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Friday, March 08, 2002


Introduction. Mike's recent Zachman Framework topic touches upon my core competencies, which has inspired me to emerge from the shadows and contribute to the discussion.

Before proceeding I want to share information about my background and professional interests. I received my BA in Social Ecology from the University of California, Irvine in 1988. I've held a number of positions ranging from marketing support, to project management, to competitive intelligence specialist. I'm also an inactive (at the moment) member of Society of Competitive Intelligence Professionals (SCIP) and Special Libraries Association (SLA).

Mesh of Topics. There is a direct correlation among knowledge management, competitive intelligence and intellectual property law. The relationships are:

  • Knowledge management is a superset of competitive intelligence. The infusion of competitive intelligence into an organization's knowledge base is business intelligence.
  • Competitive intelligence has its own specialized domains. For example, technical intelligence can be gathered using patent searches, reverse engineering and competitor marketing literature. The connection between competitive intelligence in the technical domain and intellectual property law is clearly shown when patent searches are used as a gathering strategy.
  • Intellectual property (IP) law also governs reverse engineering strategies because the Digital Millennium Copyright Act (DMCA) restricts practices that were formerly completely legal. If you've been reading Mike's entries on the Uniform Computer Information and Transactions Act (UCITA), you'll see that IP laws are not the only inhibiting factor in contemporary competitive intelligence. UCITA is related to the Uniform Commercial Code (UCC), which is a set of laws that govern fair business practices. Intellectual property laws govern copyrights, trademarks and patents. Although IP law and UCC are two completely separate areas of law, they both affect competitive intelligence, and the new requirements imposed by the DMCA and proposed by UCITA need to be understood.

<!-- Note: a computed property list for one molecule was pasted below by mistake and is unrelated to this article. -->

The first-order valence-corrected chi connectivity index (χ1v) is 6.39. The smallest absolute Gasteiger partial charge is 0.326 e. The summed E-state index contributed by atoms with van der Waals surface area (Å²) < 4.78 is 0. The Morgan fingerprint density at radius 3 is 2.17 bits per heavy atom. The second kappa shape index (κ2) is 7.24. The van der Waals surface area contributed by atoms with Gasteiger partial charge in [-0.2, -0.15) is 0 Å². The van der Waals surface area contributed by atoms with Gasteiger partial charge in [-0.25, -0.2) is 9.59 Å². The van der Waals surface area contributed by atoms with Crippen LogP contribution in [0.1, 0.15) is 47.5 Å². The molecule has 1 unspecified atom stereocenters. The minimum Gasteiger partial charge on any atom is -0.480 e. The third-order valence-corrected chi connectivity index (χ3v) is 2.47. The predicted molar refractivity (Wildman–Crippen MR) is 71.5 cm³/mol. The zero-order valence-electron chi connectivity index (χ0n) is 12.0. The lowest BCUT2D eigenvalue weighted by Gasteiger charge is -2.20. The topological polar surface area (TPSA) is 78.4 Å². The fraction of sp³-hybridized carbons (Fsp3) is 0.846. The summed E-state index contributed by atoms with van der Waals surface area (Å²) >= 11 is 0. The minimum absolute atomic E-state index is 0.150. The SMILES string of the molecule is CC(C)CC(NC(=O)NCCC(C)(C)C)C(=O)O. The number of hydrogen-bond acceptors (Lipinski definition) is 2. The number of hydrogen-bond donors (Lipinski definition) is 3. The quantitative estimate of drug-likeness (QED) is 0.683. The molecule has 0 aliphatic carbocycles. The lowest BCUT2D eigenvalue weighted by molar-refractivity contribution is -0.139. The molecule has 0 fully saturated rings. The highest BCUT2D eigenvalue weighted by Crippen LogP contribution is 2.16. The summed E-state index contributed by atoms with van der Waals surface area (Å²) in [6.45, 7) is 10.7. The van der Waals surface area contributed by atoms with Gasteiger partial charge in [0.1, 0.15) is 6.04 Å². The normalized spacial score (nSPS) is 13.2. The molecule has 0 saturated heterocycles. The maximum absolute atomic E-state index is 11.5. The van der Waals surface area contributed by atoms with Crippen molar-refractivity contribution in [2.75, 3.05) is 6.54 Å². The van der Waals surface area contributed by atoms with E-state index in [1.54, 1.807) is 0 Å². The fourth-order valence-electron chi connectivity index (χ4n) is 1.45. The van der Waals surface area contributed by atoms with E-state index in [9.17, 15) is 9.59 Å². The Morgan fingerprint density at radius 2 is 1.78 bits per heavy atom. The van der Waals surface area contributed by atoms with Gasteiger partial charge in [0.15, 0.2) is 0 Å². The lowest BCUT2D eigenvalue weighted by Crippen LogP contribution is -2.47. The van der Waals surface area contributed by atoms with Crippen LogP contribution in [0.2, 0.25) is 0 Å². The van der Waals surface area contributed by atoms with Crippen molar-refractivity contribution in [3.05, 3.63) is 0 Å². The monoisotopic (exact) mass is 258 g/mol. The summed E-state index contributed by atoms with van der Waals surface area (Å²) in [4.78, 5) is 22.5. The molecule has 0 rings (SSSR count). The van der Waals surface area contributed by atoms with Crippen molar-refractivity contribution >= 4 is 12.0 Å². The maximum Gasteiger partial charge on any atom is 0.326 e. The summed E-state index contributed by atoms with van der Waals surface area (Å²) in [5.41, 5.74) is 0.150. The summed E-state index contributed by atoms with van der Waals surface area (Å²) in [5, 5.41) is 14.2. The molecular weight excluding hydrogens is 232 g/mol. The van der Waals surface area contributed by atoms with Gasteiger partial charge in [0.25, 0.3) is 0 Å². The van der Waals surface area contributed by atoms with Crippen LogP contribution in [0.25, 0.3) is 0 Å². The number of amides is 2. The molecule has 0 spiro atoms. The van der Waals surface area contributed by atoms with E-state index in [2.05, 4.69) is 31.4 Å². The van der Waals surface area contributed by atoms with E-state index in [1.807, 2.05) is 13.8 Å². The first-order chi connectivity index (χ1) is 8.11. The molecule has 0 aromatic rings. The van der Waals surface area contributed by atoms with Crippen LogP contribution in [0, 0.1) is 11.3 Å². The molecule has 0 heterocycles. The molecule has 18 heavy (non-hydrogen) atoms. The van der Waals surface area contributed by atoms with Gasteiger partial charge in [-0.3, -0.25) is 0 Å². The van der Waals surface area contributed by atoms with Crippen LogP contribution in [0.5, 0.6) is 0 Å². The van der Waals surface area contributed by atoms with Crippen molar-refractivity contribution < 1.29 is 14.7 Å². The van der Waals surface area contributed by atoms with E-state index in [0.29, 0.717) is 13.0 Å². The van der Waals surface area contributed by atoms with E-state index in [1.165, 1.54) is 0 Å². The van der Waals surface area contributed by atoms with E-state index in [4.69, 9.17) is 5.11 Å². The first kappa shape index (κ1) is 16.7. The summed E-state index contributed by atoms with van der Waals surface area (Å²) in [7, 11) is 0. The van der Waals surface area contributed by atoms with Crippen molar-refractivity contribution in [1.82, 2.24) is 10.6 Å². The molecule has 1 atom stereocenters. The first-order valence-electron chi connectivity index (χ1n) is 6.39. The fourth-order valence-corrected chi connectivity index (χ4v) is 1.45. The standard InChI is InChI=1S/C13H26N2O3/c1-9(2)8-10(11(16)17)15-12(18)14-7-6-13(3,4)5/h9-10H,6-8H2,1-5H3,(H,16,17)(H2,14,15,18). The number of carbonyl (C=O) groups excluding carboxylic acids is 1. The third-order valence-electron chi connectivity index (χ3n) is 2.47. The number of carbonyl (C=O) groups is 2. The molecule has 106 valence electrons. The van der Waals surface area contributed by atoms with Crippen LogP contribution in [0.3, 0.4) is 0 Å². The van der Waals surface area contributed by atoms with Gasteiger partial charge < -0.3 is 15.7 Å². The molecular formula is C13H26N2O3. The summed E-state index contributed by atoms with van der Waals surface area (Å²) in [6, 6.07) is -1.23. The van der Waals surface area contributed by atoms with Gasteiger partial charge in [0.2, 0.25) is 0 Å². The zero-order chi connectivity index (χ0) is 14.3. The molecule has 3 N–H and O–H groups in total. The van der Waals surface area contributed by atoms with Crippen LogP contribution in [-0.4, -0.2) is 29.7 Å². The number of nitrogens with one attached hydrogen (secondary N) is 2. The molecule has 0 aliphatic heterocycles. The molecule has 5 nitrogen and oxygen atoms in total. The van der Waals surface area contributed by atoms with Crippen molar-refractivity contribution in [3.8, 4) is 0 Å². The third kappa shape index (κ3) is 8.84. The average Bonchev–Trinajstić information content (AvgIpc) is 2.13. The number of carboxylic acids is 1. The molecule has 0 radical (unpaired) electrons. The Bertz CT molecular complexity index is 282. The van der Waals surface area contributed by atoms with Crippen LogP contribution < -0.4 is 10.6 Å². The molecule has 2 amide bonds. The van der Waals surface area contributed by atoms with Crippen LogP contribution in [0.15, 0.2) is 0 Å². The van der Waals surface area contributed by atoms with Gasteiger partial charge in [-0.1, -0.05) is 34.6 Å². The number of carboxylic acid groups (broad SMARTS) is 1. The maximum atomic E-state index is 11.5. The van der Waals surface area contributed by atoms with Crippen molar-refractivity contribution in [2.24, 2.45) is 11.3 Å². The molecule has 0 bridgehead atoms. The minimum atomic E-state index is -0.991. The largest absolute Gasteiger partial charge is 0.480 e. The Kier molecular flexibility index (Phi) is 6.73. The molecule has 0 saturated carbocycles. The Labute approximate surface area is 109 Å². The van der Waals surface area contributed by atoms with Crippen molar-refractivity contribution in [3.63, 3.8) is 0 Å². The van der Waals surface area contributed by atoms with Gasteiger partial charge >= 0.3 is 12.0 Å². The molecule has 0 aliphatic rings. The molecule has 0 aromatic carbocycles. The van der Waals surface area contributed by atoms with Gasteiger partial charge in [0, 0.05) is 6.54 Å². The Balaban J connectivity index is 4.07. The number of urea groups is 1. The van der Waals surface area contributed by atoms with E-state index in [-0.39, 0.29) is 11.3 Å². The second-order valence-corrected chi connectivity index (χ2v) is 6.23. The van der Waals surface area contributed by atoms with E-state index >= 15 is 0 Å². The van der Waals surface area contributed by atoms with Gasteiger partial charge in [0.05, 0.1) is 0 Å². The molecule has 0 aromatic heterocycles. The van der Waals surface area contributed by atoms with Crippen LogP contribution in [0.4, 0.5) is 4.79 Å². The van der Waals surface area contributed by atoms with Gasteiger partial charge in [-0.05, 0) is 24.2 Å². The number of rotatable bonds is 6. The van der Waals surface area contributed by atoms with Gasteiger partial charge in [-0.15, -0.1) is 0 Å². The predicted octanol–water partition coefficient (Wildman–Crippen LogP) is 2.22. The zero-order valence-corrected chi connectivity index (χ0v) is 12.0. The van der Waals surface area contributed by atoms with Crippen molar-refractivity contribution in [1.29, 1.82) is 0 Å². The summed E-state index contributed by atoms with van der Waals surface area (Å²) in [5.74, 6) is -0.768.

What Does This Mean to You? As an IT professional you may be involved in competitive intelligence gathering, either through covert methods (legal and ethical, of course) or through benchmarking. In addition, you have a responsibility to understand legal and ethical ramifications that are inherent in IT. Some examples of the inherent legal and ethical ramifications that apply specifically to IT professionals are:The above articles are all from M. E. Kabay's Network World Fusion Newsletters and each provides chilling examples of ramifications of which you need to be aware.

Knowledge management is also a foremost concern for IT professionals because you will either be called upon to develop solutions for your constituents, the business process owners, or will employ it internally to improve IT processes, or both.

Material. I've gathered material (using competitive intelligence techniques, of course) that will get you started in the basics of CI, knowledge management and IP law:

  • Competitive Intelligence. Four archives of PowerPoint presentations:
    1. CI Basics (contains six presentations covering the fundamentals)
    2. CI and the Internet (two presentations on basic Internet research techniques)
    3. Research Techniques (five presentations on topics ranging from strategic intelligence to gleaning intelligence from patents)
    4. Other CI topics (contains seven presentations covering CI benchmarking, education, strategic use of intelligence, etc.)
  • Intellectual Property. IP Law and DMCA, containing seven presentations on IP law, DCMA, Cyber Liabilities and related topics
  • Knowledge Management. Five archives of PowerPoint presentations covering:
    1. Knowledge Management Basics
    2. Knowledge Management in Practice
    3. Knowledge Management in IT
    4. Knowledge Management Processes
    5. Knowledge Management and Business Process Improvement
    Back into the Woodwork. I am going to return to my shadowy underground, providing support to Mike and Linda. I'll emerge into the sunlight again when Mike becomes inundated, which he is now. In the meantime, I hope this short piece and the materials that I've provided fill in any gaps or clarify Mike's discussion of knowledge management as it relates to the Zachman Framework. Some of this material will also be helpful when Mike begins discussing policies, processes and procedures in Notes from the Field. Best wishes from Irvine, California.